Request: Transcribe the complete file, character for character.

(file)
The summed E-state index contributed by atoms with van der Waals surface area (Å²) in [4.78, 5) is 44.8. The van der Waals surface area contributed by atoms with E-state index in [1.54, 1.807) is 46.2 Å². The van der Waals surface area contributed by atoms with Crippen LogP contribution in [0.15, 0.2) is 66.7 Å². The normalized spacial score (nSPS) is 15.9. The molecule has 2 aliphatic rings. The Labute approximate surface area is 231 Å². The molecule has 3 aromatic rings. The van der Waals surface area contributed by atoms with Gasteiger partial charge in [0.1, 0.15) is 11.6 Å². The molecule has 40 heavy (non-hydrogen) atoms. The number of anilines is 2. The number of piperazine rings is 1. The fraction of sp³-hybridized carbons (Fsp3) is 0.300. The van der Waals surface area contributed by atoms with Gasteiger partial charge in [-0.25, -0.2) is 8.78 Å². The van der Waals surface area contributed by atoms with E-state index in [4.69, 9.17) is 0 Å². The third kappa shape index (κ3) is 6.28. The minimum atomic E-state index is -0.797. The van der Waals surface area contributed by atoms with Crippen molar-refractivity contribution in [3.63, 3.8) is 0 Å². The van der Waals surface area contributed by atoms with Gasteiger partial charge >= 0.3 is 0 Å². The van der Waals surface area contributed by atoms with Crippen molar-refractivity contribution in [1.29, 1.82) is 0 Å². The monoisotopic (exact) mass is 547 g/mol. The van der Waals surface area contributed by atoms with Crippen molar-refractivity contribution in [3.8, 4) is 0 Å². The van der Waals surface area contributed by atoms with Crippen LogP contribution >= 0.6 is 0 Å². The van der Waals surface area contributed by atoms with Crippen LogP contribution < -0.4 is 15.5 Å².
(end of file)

The summed E-state index contributed by atoms with van der Waals surface area (Å²) in [4.78, 5) is 44.8. The van der Waals surface area contributed by atoms with E-state index in [1.54, 1.807) is 46.2 Å². The van der Waals surface area contributed by atoms with Crippen LogP contribution in [0.15, 0.2) is 66.7 Å². The normalized spacial score (nSPS) is 15.9. The molecule has 2 aliphatic rings. The Labute approximate surface area is 231 Å². The molecule has 3 aromatic rings. The van der Waals surface area contributed by atoms with Gasteiger partial charge in [0.1, 0.15) is 11.6 Å². The molecule has 40 heavy (non-hydrogen) atoms. The number of anilines is 2. The number of piperazine rings is 1. The fraction of sp³-hybridized carbons (Fsp3) is 0.300. The van der Waals surface area contributed by atoms with Gasteiger partial charge in [-0.25, -0.2) is 8.78 Å². The van der Waals surface area contributed by atoms with E-state index in [4.69, 9.17) is 0 Å². The third kappa shape index (κ3) is 6.28. The minimum atomic E-state index is -0.797. The van der Waals surface area contributed by atoms with Crippen molar-refractivity contribution in [3.63, 3.8) is 0 Å². The van der Waals surface area contributed by atoms with Gasteiger partial charge >= 0.3 is 0 Å². The van der Waals surface area contributed by atoms with Crippen molar-refractivity contribution in [1.29, 1.82) is 0 Å². The monoisotopic (exact) mass is 547 g/mol. The van der Waals surface area contributed by atoms with Crippen molar-refractivity contribution in [3.8, 4) is 0 Å². The van der Waals surface area contributed by atoms with Crippen LogP contribution >= 0.6 is 0 Å². The van der Waals surface area contributed by atoms with Crippen LogP contribution < -0.4 is 15.5 Å².